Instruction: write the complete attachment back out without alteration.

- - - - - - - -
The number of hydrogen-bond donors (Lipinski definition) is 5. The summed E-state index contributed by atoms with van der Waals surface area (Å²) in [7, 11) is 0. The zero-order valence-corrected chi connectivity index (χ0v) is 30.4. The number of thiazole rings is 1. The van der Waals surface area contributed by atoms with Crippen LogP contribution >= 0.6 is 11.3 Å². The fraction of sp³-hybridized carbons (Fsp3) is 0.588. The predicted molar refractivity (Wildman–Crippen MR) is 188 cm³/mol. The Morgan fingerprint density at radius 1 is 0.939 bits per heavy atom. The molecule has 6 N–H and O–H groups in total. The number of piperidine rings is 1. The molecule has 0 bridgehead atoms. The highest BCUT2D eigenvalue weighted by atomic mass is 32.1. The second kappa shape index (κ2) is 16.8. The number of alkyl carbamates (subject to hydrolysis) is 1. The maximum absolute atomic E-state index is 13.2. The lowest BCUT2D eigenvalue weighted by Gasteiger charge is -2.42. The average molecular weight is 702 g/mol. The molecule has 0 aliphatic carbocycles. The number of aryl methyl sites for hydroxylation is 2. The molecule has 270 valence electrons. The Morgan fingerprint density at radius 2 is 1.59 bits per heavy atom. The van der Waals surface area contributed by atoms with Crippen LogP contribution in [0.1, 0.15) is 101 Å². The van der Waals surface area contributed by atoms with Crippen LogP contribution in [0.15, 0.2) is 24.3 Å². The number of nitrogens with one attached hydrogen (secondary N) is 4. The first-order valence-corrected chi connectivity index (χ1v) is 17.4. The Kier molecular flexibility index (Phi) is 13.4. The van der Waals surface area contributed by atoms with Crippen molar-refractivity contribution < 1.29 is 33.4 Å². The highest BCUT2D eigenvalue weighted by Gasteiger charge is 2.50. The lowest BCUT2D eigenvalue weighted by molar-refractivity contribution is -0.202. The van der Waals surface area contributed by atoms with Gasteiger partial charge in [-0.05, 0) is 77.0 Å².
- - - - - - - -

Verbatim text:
The number of hydrogen-bond donors (Lipinski definition) is 5. The summed E-state index contributed by atoms with van der Waals surface area (Å²) in [7, 11) is 0. The zero-order valence-corrected chi connectivity index (χ0v) is 30.4. The number of thiazole rings is 1. The van der Waals surface area contributed by atoms with Crippen LogP contribution >= 0.6 is 11.3 Å². The fraction of sp³-hybridized carbons (Fsp3) is 0.588. The predicted molar refractivity (Wildman–Crippen MR) is 188 cm³/mol. The Morgan fingerprint density at radius 1 is 0.939 bits per heavy atom. The molecule has 6 N–H and O–H groups in total. The number of piperidine rings is 1. The molecule has 0 bridgehead atoms. The highest BCUT2D eigenvalue weighted by atomic mass is 32.1. The second kappa shape index (κ2) is 16.8. The number of alkyl carbamates (subject to hydrolysis) is 1. The maximum absolute atomic E-state index is 13.2. The lowest BCUT2D eigenvalue weighted by Gasteiger charge is -2.42. The average molecular weight is 702 g/mol. The molecule has 0 aliphatic carbocycles. The number of aryl methyl sites for hydroxylation is 2. The molecule has 270 valence electrons. The Morgan fingerprint density at radius 2 is 1.59 bits per heavy atom. The van der Waals surface area contributed by atoms with Crippen LogP contribution in [0.1, 0.15) is 101 Å². The van der Waals surface area contributed by atoms with Crippen LogP contribution in [0.15, 0.2) is 24.3 Å². The number of nitrogens with one attached hydrogen (secondary N) is 4. The first-order valence-corrected chi connectivity index (χ1v) is 17.4. The Kier molecular flexibility index (Phi) is 13.4. The van der Waals surface area contributed by atoms with Crippen molar-refractivity contribution < 1.29 is 33.4 Å². The highest BCUT2D eigenvalue weighted by Gasteiger charge is 2.50. The lowest BCUT2D eigenvalue weighted by molar-refractivity contribution is -0.202. The van der Waals surface area contributed by atoms with Gasteiger partial charge in [-0.05, 0) is 77.0 Å².